Intelligent design STILL bunk - film at 11

Steve Fuller, unpersuasive testifier for the defense in the Kitzmiller Intelligent Design trial (you know, the one that led a conservative Christian judge to conclude that Intelligent Design was obviously just creationism with a fake moustache), has written a book explaining his views.

That book has been reviewed by Norman Levitt, who has himself written a book which addresses similar subject matter from a somewhat different point of view.

Levitt's review is not complimentary.

It is, I think, on par with Roger Ebert's review of Deuce Bigalow: European Gigolo.

It seems to me that Levitt tired of the serious-thinker-versus-stoned-dimwit-with-a-high-opinion-of-himself beat-down fairly early, so he started throwing in hundred-dollar words to keep himself interested.

7 Responses to “Intelligent design STILL bunk - film at 11”

  1. Rask Says:

    One must keep in mind that you and I are not the target audience. His real audience are the thumpers that need something else to thump.

  2. Daniel Rutter Says:

    Regrettably, people who're already completely sure that The Bible Says It, I Believe It, and That Settles It are not the only people who read books about "Intelligent Design".

    Books like Steve Fuller's are shelved right next to Gould and Dawkins and Sagan, and it's not immediately obvious which is which. The title of Fuller's book ("Science Vs Religion?: Intelligent Design and the Problem of Evolution") could just as easily be the title of a work by someone who actually understood science, checked his references and therefore reached the inevitable opposite conclusion from Fuller's.

    If you, like most people, do not have a firm grasp of basic scientific principles, then even if you're a decent critical thinker (which, again, most people aren't), you're likely to believe Fuller when he makes his completely incorrect statements about mathematics, biology, history and the process of science. You don't have to start out as a creationist to pick this book up and find it plausible; you just have to have the (usually perfectly reasonable) assumption that the work you're reading is by someone who's at least somewhat intellectually honest.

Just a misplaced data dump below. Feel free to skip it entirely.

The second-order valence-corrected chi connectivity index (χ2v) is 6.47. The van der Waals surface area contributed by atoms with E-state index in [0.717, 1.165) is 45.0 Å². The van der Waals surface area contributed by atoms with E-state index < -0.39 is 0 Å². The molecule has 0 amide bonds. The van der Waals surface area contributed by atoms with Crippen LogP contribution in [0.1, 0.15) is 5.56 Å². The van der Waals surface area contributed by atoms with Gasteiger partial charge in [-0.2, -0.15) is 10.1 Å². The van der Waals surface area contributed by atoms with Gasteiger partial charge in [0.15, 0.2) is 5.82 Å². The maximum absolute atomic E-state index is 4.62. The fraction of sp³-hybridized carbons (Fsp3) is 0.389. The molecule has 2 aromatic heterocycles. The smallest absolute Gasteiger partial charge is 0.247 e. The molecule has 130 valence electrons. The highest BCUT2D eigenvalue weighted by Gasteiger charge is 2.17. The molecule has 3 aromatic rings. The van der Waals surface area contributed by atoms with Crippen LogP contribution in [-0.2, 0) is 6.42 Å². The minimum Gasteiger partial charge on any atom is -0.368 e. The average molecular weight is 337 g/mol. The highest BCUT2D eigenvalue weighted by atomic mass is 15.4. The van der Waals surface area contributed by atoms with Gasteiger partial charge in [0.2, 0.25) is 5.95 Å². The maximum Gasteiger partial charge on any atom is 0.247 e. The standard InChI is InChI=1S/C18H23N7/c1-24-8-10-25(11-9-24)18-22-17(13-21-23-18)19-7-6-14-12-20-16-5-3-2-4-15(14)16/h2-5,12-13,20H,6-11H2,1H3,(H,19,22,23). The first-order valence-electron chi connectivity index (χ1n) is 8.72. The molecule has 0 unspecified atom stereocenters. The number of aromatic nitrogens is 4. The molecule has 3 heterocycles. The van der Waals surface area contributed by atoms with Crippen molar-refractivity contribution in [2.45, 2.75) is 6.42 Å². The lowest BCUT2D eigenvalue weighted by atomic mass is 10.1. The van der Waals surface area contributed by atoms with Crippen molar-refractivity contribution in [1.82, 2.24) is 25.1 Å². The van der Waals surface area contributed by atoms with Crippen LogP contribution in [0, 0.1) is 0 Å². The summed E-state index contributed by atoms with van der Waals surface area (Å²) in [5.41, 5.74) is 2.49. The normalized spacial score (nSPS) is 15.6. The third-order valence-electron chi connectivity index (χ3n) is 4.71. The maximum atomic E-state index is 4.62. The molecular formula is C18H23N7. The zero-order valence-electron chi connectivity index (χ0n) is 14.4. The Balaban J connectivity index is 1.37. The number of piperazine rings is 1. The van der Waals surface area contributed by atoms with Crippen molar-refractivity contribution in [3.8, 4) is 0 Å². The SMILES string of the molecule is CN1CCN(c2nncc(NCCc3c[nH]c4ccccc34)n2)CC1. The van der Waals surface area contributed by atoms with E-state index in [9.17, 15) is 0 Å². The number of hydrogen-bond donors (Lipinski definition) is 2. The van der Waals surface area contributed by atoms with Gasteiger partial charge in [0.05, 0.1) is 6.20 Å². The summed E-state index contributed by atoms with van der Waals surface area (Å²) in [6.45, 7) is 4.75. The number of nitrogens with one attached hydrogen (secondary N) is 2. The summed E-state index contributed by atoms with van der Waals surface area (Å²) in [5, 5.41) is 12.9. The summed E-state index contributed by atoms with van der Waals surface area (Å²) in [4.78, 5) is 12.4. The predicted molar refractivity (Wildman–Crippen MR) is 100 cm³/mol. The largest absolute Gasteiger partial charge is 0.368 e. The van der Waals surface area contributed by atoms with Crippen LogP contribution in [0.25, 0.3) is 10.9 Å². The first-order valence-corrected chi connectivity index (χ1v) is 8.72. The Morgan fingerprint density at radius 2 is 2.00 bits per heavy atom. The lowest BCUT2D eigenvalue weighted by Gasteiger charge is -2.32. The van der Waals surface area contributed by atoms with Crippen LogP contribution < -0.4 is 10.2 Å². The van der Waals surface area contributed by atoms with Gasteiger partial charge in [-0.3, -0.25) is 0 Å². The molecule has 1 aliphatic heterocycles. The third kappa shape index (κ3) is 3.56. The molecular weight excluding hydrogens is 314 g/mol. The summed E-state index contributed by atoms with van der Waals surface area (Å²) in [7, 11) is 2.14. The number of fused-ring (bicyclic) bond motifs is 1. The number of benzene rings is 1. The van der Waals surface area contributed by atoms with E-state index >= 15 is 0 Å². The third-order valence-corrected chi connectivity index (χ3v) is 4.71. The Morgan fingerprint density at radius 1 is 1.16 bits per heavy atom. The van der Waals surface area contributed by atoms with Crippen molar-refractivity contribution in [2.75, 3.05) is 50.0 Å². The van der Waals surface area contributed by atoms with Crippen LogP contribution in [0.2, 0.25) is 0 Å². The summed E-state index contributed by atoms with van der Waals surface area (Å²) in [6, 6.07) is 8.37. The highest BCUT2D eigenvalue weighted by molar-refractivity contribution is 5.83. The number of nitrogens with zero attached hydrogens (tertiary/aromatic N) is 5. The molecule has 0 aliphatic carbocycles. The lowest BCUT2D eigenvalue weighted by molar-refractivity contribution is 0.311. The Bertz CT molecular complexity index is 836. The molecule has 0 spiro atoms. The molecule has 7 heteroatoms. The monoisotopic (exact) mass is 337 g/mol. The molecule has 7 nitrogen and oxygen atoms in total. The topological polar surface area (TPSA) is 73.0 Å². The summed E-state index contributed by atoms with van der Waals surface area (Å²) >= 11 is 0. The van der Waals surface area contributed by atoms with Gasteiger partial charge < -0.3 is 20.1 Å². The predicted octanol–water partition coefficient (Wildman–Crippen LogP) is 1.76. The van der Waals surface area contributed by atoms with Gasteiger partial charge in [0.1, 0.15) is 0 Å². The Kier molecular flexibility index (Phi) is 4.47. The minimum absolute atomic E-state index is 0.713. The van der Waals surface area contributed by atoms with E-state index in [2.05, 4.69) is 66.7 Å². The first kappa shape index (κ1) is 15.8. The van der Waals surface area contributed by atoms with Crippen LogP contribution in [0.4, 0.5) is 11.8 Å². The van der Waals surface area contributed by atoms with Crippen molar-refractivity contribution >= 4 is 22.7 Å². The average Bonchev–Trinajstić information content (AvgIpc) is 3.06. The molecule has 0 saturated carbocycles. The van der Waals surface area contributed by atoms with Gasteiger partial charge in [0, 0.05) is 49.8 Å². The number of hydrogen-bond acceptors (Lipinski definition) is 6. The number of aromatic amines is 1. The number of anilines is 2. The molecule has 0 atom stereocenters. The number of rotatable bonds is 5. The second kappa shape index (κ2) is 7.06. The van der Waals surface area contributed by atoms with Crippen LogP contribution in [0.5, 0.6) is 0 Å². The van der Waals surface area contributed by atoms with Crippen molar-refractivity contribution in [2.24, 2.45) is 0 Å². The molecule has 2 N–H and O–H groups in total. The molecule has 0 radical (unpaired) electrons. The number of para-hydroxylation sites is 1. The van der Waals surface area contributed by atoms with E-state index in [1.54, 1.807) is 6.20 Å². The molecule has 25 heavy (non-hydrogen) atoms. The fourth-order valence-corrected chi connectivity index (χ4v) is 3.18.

3. Daniel Rutter Says:

    (I also note that the Google ads for this post are, at the moment, pure gold.)

  4. sockatume Says:

    I'm getting "Intelligent Design Facts". As in "Behe doesn't do experiments, he just stares down the literature until he gets the answers he wants"?

  5. Stark Says:

    That was an excellently written rebuke (it wasn't really a review as much as it was as a verbal beating). I realize that this piece was written "for the choir" so to speak but I often wonder in these types of things if more headway couldn't be made by use of plainer speech. A good deconstruction of Fuller's work without the need for most folks to go scurrying for a dictionary every 10th word would be a most useful thing. I know several folks who are vehemently anti-science because they think of it as an elitist club - largely due to the specialized vernaculars involved in the various disciplines. While specialized vocabularies are indeed needed in the actual work of the sciences they are not needed to explain those sciences - nor should an above average vocabulary be needed to understand the deconstruction of patently anti-science writings.

    For a good example of complex science made graspable by the vocabulary challenged one need look no further than Feynman or Mr. Wizard depending on age group. :) This is something the IDiots have grasped quite well - speak simply (even if it's lies) and you are much more likely to be believed and embraced by the great undereducated masses. Of course it would be nice if we could just address the issue at its source - lack of adequate education - but that seems less and less likely to occur as the years go by. Pity. (The preceding comment was written by an American regarding the American education system and more specifically, since I have direct experience with it, the California public education system. No offense meant to those countries which actually provide for decent and well-rounded educations for their citizenry.)

  6. Alan Says:

    I must be dumb- I can't see how ID leads to christianity rather than (for example) buddhism, hinduism, or the the Church of the Flying Spaghetti Monster. Please explain, Zeus !

  7. Daniel Rutter Says:

    There's absolutely no reason why a genuine scientific investigation of ID (assuming there was something there to investigate, which there isn't really) wouldn't lead to any number of gods or god-like beings other than those of the Abrahamic religions.

    Pretty much the entire ID enterprise in the Western world, however, is the work of Christian creationists. So, amazingly enough, they have a tendency to find roads that lead to Jehovah.

    Creationism in other countries tends to support the dominant religions there. In Turkey, for instance, there's a strong Islamic creationist movement. There's a certain amount of cross-pollination between creationists of different faiths, but since they tend to be a bunch of fundamentalists, they don't get on that well with each other.

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